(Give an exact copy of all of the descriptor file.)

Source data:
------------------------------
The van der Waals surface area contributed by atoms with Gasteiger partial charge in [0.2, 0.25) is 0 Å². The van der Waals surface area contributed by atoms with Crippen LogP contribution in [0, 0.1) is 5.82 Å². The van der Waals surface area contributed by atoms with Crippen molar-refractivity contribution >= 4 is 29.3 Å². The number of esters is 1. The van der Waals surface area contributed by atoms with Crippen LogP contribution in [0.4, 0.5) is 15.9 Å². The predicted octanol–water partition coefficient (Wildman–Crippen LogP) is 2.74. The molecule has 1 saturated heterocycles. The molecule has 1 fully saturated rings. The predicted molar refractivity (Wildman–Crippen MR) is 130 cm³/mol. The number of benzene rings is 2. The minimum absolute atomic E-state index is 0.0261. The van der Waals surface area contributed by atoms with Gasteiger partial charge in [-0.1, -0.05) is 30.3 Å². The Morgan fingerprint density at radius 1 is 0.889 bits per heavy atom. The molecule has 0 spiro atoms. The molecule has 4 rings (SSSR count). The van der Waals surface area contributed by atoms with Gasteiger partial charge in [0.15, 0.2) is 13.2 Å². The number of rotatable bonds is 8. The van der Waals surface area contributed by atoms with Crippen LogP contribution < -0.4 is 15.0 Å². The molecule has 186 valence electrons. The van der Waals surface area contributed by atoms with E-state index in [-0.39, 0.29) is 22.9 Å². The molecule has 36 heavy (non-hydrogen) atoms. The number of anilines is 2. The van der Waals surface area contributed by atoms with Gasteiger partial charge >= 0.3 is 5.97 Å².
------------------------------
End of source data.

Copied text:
The van der Waals surface area contributed by atoms with Gasteiger partial charge in [0.2, 0.25) is 0 Å². The van der Waals surface area contributed by atoms with Crippen LogP contribution in [0, 0.1) is 5.82 Å². The van der Waals surface area contributed by atoms with Crippen molar-refractivity contribution >= 4 is 29.3 Å². The number of esters is 1. The van der Waals surface area contributed by atoms with Crippen LogP contribution in [0.4, 0.5) is 15.9 Å². The predicted octanol–water partition coefficient (Wildman–Crippen LogP) is 2.74. The molecule has 1 saturated heterocycles. The molecule has 1 fully saturated rings. The predicted molar refractivity (Wildman–Crippen MR) is 130 cm³/mol. The number of benzene rings is 2. The minimum absolute atomic E-state index is 0.0261. The van der Waals surface area contributed by atoms with Gasteiger partial charge in [-0.1, -0.05) is 30.3 Å². The Morgan fingerprint density at radius 1 is 0.889 bits per heavy atom. The molecule has 0 spiro atoms. The molecule has 4 rings (SSSR count). The van der Waals surface area contributed by atoms with Gasteiger partial charge in [0.15, 0.2) is 13.2 Å². The number of rotatable bonds is 8. The van der Waals surface area contributed by atoms with Crippen LogP contribution < -0.4 is 15.0 Å². The molecule has 186 valence electrons. The van der Waals surface area contributed by atoms with E-state index in [-0.39, 0.29) is 22.9 Å². The molecule has 36 heavy (non-hydrogen) atoms. The number of anilines is 2. The van der Waals surface area contributed by atoms with Gasteiger partial charge >= 0.3 is 5.97 Å².